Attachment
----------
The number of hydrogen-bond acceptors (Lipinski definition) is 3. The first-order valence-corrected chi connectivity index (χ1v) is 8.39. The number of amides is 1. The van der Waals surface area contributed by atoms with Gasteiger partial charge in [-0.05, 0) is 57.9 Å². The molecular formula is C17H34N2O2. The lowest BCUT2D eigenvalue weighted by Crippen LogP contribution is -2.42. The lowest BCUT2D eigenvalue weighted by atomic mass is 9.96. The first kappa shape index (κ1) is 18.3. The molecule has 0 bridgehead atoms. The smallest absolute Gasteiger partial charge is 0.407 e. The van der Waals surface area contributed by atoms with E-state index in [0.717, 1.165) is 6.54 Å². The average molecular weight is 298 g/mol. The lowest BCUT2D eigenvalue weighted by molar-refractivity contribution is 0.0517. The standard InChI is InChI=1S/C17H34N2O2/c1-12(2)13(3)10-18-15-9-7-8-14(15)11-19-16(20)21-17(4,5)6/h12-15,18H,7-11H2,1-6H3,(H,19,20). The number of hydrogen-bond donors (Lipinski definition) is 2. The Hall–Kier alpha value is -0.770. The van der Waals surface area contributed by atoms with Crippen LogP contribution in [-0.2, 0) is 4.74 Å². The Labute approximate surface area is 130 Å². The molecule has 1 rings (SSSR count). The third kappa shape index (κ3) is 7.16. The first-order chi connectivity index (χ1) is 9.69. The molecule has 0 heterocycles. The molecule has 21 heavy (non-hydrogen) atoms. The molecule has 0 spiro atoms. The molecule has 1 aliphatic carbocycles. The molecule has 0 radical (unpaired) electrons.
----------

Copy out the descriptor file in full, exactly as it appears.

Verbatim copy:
The number of hydrogen-bond acceptors (Lipinski definition) is 3. The first-order valence-corrected chi connectivity index (χ1v) is 8.39. The number of amides is 1. The van der Waals surface area contributed by atoms with Gasteiger partial charge in [-0.05, 0) is 57.9 Å². The molecular formula is C17H34N2O2. The lowest BCUT2D eigenvalue weighted by Crippen LogP contribution is -2.42. The lowest BCUT2D eigenvalue weighted by atomic mass is 9.96. The first kappa shape index (κ1) is 18.3. The molecule has 0 bridgehead atoms. The smallest absolute Gasteiger partial charge is 0.407 e. The van der Waals surface area contributed by atoms with E-state index in [0.717, 1.165) is 6.54 Å². The average molecular weight is 298 g/mol. The lowest BCUT2D eigenvalue weighted by molar-refractivity contribution is 0.0517. The standard InChI is InChI=1S/C17H34N2O2/c1-12(2)13(3)10-18-15-9-7-8-14(15)11-19-16(20)21-17(4,5)6/h12-15,18H,7-11H2,1-6H3,(H,19,20). The number of hydrogen-bond donors (Lipinski definition) is 2. The Hall–Kier alpha value is -0.770. The van der Waals surface area contributed by atoms with Crippen LogP contribution in [-0.2, 0) is 4.74 Å². The Labute approximate surface area is 130 Å². The molecule has 1 rings (SSSR count). The third kappa shape index (κ3) is 7.16. The first-order chi connectivity index (χ1) is 9.69. The molecule has 0 heterocycles. The molecule has 21 heavy (non-hydrogen) atoms. The molecule has 0 spiro atoms. The molecule has 1 aliphatic carbocycles. The molecule has 0 radical (unpaired) electrons.